Congratulations on your survivorship! Thank you for sharing your story with us. Attitude does play a big part on how we handle the cancer experience. I hope also that someday people will ask..."What is cancer?"
Hello, my name is Joyce and in October of this year I was a 5 year survivor.
On October 20, 2004 (my birthday) I was in the hospital biopsy room with the test from hell. (pardon the language, pls).I had had my mammo earlier. If anyone has never seen the table you lay on, when I walked in I said "thanks for the complement guys!!" The hole in that table was a 100 Double D After it was done, nosey me wanted to see what he took. After being called nosey by the sweetest guy, I saw these things that I told him looked like spaghetti with zits. Also asked him, any hints you want to give me - he said no, but we'll call you soon.
The next day, while at work, my phone rang. It was my sweet biopsy guy...he said "I hate to tell you this", and I interrupted (which I normally do) and said "well say goodby and hang up.) He said he was sorry but I had breast cancer. Heck of a b'day present, huh? ( I had just had a "touch and feel" by my work NP and nothing was found). I was floored, but it was behind my nipple - called a shadow. He said he was going to call my OBGYN doctor who's a wonderful guy. It seemed just as I hung up the phone, the Doctor called . He said, "Joyce, I'm really sorry; what can i do for you?" I told him 2 things. 1) to find someone as kind as you- 2) someone who knew what he was doing. He said," I can do that - I'll get back with you."
Well, I called my boss and when I heard his voice, you guessed it - TEARS. Told him I was going home. His knowing what I had been waited for, he wanted me to go to medical. Medical? I wasn't sick, I wanted to go home. He said can you drive? I wonder why people think when ones cries they can't drive. You drive in the rain, right? He said go, but be careful. I called my husband who was on his way to my sister-in-laws to get some dishes for my daughter. He said to go home, that he would come home. I said no, I want to see Anne. She was in stage 4 of ovarian cancer and she was my rock. I learned a lot about chemo, radiation, being sick, all that wonderful stuff from her. I told him to act natural and we would tell her later, I just wanted to sit beside her. A fighter from the get go, she was something else. When we arrived, she was shocked to see me in the middle of a work day. "What are you doing here?" she asks. I said "I'm off for half a day and thought I'd come with Billy and visit with you." So we chatted for a while, I kissed her and said "see ya later." The following Monday I told her and she said not to worry we will fight this together. I said "I know, that's why I came to see you -to pull a little strength from you - hope not to much." She said "you didn't." We said our love ya's and hung up.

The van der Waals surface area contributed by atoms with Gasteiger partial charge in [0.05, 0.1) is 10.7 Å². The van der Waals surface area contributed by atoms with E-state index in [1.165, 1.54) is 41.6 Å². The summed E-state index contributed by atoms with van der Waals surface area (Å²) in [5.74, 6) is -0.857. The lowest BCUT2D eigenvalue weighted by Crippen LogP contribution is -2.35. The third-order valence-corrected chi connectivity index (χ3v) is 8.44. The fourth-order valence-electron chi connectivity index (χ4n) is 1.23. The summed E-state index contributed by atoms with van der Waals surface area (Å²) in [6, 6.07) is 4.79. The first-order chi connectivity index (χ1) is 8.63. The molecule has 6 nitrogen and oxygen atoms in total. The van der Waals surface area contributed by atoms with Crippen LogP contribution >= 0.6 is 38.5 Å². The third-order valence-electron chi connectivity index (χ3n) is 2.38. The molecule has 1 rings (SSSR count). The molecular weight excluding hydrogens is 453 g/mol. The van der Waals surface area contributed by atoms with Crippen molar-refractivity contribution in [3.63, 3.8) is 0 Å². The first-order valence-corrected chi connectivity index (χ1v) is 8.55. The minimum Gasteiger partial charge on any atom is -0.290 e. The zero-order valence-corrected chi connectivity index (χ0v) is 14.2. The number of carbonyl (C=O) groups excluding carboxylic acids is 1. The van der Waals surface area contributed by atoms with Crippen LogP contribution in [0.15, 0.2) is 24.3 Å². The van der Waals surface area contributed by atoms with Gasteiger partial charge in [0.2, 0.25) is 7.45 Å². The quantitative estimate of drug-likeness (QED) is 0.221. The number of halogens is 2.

I think at that time, the hardest thing to do was to tell my girls. We were scheduled to go to Charlottesville, VA that weekend to see my youngest. Told Billy we would still go - I wasn't dead yet and treat is as any other visit and tell her at some point in time. When I arrived home, there was a call from my GYN guy. I had been scheduled to see my surgeon on Nov. 4th. Well, while visiting her, she was talking about Thanksgiving, etc. and I said that we needed to talk. I said to let's drink a glass of wine before we go to dinner. She looked at her dad and said, uh oh, she's gone crazy. We laughed and then told her. My heart broke for her, but I told her, don't worry, I'm going to do just fine - now let's go eat!! She's a very caring person and I knew she would be ok. We had a good weekend and left the next morning to go to Richmond to tell my oldest daughter. She listened, but didn't know what to say. I told her she wasn't going to get rid of me that easily.